Overall, I’d easily call The Revenant a more accomplished feat of filmmaking and would probably put Leonardo DiCaprio’s performance above that of Richard Harris. I do have to say, however, that I prefer the quiet conclusion of Man in the Wilderness to the bloody and violent finale presented in The Revenant… forgiveness is something I find more fulfilling than revenge. But both endings fit perfectly with the movies that preceded them, and they both stand equal as portrayals of the legend of Hugh Glass.
Ÿ1 Hugh Glass’s story has also been portrayed on television, in an episode of the Western anthology series Death Valley Days entitled “Hugh Glass Meets the Bear”. In that episode, Glass was portrayed by John Alderson, a British actor whose most noteworthy credit was playing Wyatt Earp in a 3rd season episode of Doctor Who where William Hartnell’s Doctor finds himself trapped in Tombstone during the events leading up to the gunfight at the O.K. Corral.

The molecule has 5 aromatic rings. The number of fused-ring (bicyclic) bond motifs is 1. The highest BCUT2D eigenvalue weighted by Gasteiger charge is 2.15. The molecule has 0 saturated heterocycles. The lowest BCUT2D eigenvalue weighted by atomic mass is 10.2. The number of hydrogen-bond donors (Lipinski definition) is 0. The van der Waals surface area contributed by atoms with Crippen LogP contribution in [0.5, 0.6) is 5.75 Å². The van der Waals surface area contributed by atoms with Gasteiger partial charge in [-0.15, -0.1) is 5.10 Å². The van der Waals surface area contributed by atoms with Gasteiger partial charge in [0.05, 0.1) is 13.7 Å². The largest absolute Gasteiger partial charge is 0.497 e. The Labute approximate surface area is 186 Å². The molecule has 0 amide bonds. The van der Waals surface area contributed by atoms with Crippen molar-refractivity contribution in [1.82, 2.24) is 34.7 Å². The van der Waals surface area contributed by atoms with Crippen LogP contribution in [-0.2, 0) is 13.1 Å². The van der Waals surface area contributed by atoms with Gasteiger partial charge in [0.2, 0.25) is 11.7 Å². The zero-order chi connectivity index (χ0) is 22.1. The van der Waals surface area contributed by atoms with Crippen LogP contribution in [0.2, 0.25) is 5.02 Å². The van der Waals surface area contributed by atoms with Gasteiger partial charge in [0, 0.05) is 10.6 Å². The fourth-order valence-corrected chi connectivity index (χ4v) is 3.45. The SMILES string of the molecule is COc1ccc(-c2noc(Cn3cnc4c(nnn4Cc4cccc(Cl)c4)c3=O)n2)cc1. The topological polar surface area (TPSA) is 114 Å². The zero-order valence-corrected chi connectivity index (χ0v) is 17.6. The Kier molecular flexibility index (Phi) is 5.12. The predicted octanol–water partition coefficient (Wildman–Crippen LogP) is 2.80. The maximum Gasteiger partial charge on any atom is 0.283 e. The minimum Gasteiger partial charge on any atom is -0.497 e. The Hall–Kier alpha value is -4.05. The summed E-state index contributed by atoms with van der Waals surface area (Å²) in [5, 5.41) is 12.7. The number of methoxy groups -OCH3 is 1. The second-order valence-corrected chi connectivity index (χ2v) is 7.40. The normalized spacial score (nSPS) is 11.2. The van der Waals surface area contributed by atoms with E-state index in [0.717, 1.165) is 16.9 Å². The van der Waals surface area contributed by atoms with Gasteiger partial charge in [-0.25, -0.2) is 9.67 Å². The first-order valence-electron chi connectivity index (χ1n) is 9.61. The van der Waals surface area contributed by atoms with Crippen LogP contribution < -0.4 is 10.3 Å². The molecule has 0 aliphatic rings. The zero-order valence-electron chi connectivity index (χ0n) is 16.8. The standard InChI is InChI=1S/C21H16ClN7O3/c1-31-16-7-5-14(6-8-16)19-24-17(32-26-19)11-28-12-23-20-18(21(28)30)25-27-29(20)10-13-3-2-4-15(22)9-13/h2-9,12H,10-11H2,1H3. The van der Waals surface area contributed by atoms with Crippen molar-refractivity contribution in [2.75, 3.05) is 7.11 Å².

Ÿ2 I’ve got to wonder if changing the protagonist’s name in Man in the Wilderness was meant to be as much a pragmatic choice as an artistic one, as Richard Harris makes no attempt to hide his natural Irish accent. In fact, the entire Henry party is a mishmash of different nationalities; considering how being a cowboy or mountain man was often seen as an immigrant profession, this was probably more historically accurate than many people realize.